Various life cycle assessment (LCA) studies conducted on wood allow comparing the environmental impact of products used in construction, from extraction, manufacturing, and use, to disposal, demonstrating that its behavior is superior to that of other traditional materials.

Globally, society used to exploit natural resources as if the planet were at the service of humanity and wealth were inexhaustible, an attitude that is now more than reprehensible. But gradually, communities have become more aware of the need to achieve necessary ecological balance and not compromise the future. Bearing this in mind, and in order to assess the importance and risks of wood in construction, it is advisable to know its advantages and disadvantages, outlined below.

Pros of wood in architecture

Wood offers numerous advantages in architecture, achieving sustainable, aesthetically pleasing, and environmentally conscious designs. These are 11 pros of wood in architecture:

  1. Wood is an ecological structural material as it requires less energy to work and causes less water and air pollution compared to other construction materials. Wood consumes one-sixth of the energy needed to process the equivalent weight unit of structural steel.
  2. Wooden construction has significant advantages against earthquakes. Proof of this has been the multiple structures that have resisted recent natural disasters without damage. A wooden construction with low weight in the event of an earthquake yields to oscillation but does not collapse, and there is less risk of damage due to a collapse compared to constructions of the same size made of steel and concrete.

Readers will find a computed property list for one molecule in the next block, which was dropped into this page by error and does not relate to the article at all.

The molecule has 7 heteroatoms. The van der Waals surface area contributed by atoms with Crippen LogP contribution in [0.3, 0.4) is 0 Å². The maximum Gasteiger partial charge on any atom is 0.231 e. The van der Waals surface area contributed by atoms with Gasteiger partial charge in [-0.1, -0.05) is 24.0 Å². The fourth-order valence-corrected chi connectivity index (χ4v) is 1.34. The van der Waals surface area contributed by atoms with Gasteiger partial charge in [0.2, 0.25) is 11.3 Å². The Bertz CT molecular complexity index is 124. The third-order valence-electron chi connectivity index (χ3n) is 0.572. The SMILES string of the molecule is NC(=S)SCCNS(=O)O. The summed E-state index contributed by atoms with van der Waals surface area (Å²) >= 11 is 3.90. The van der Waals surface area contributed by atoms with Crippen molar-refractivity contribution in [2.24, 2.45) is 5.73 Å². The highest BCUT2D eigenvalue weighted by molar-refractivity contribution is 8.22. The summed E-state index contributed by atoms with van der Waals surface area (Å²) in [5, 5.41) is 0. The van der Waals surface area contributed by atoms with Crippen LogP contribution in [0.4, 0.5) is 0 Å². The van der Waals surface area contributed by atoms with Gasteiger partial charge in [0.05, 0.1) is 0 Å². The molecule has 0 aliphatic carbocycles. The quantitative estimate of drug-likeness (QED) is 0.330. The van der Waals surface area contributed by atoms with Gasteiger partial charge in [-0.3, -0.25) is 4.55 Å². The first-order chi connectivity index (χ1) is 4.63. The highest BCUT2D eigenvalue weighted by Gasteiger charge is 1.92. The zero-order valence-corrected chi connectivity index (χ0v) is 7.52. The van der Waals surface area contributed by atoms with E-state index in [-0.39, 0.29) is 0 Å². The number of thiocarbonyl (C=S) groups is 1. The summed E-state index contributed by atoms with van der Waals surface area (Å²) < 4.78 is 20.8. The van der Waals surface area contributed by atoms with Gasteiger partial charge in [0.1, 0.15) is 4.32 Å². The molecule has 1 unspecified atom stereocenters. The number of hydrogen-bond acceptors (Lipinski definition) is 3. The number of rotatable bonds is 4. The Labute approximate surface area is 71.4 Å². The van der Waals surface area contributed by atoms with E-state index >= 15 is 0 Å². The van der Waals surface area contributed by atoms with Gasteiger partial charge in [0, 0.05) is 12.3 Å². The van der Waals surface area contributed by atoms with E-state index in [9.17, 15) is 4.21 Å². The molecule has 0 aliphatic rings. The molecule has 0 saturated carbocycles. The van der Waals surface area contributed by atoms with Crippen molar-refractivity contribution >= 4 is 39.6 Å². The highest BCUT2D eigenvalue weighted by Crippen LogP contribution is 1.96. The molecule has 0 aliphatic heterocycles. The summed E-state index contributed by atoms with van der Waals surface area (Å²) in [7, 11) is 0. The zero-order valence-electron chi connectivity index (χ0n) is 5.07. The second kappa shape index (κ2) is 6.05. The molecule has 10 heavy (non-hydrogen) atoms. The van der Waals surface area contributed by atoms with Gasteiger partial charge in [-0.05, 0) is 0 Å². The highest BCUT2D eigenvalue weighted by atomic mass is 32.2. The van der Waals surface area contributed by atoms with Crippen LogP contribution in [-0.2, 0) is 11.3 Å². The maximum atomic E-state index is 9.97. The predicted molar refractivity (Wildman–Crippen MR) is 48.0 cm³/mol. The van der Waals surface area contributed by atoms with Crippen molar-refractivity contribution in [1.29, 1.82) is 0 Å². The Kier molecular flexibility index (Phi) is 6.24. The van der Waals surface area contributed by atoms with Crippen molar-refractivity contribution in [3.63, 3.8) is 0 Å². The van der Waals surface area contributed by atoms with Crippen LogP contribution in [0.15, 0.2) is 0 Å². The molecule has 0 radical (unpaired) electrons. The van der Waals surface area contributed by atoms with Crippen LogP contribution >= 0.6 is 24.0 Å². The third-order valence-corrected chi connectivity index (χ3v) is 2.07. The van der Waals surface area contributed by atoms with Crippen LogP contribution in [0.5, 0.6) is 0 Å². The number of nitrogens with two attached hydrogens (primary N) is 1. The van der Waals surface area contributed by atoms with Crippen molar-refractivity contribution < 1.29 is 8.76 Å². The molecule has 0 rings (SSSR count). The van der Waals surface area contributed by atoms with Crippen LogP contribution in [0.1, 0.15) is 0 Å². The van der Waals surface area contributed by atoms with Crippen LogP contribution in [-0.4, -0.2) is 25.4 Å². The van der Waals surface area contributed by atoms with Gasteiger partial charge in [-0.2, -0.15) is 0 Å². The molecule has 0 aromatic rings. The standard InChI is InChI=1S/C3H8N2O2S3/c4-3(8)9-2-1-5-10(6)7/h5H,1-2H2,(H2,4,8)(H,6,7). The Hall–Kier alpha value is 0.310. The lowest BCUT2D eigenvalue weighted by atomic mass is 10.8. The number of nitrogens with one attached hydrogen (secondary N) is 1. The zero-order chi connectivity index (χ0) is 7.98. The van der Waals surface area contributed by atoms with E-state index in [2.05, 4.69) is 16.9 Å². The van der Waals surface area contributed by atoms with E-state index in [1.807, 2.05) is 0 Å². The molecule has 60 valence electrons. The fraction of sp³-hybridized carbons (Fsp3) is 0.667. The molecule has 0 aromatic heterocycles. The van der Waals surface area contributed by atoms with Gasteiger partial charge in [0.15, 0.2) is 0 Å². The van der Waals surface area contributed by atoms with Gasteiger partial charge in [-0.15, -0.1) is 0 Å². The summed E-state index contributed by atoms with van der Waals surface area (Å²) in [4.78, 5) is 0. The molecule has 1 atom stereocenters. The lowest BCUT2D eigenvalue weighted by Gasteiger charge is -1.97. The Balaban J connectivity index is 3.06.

3. Due to the low weight of wood, substantial economic savings are generated in the processes it undergoes and in its transportation costs. Furthermore, wood is a good structural material since its strength with respect to its weight is very high, compared to steel and concrete.
  4. Wood is a natural insulating material that offers a pleasant climate due to its thermal inertia, whether in a cold climate, where its conditions retain heat and maintain a warmer indoor environment, or in hot environments, where it offers cooler interiors. This allows for lower energy consumption for air conditioning or heating. It is also an excellent insulator of sound waves and vibrations.
  5. The time taken to build a wooden house is less than that taken in a house of the same size with a traditional construction system.
  6. Modifications or extensions can be made to the construction without the need for demolition and causing great inconvenience to its users.
  7. A properly designed wooden house can withstand a fire to a greater extent than a traditional house.
  8. Wood is a renewable material, a result of carbon capture and oxygen release in its natural state.
  9. It is possible to make prefabricated or modular elements in various locations and then transport and assemble them at the construction site.